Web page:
The number nine is also one that puts the lie to the media-promulgated notion that Republicans are the “obstructionist” party: the House’s latest vote to authorize construction of the Keystone XL pipeline marks the ninth time they have done so. The eight prior approvals were sent to the Senate where the nation’s foremost obstructionist, Senate Majority Leader Harry Reid, allowed them to languish over the course of the last four years. The Wall Street Journal mocks Reid’s sudden interest in a pipeline vote he has routinely thwarted. “Call it the Save Mary Landrieu Act of 2014,” the paper states.
Reid is not alone. Liberal Democrats who worship at the Church of Global Warming are also against the pipeline being built. One of them, Sen. Brian Schatz (D-HI) sent an email blast to his supporters asking them to sign a petition rejecting the project. All of them are beholden to the radical environmentalists, including protesters who swarmed Landrieu’s Capitol Hill townhouse on Monday, as well as big-bucks donors like California billionaire Tom Steyer, who ended up spending $74 million to support a “green” agenda and oppose Keystone.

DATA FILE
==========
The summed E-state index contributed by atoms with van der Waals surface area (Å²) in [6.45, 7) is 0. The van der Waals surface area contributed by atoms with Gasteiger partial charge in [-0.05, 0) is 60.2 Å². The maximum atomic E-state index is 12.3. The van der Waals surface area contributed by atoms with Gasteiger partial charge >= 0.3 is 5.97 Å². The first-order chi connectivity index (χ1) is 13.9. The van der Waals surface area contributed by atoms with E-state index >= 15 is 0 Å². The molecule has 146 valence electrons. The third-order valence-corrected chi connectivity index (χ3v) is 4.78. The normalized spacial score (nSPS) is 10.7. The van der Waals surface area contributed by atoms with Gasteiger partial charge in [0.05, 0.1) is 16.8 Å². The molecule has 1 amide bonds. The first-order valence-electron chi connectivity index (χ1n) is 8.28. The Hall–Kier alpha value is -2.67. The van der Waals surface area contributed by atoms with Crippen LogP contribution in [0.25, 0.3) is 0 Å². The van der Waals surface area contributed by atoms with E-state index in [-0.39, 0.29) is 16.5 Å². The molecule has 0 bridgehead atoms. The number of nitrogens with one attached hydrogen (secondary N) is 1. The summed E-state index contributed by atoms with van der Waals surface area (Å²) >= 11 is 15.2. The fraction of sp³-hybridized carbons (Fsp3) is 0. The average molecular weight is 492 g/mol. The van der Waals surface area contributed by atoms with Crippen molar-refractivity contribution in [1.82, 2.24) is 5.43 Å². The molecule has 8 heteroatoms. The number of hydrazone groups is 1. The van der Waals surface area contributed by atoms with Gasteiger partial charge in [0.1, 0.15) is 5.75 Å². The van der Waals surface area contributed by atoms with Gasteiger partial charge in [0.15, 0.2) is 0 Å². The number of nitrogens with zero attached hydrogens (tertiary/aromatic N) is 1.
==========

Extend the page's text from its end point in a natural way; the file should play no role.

Steyer’s hypocrisy is monumental. Prior to his “green conversion” he was one of the world’s largest funders of coal projects. He is also an unabashed rent-seeker. At one point his hedge fund, Farallon Capital Management, had $40 million invested in Kinder Morgan, an entity building a competitor to Keystone. That revelation elicited a promise to sell his stock shares and donate the profits to charity. Regardless, Democrats—the very same ones who rail about corrupting effect of too much money in politics – stand with him and a raft of other donors who have, as the _WSJ_ puts it, “made opposition to the Keystone XL pipeline a litmus test of their support for Democrats.”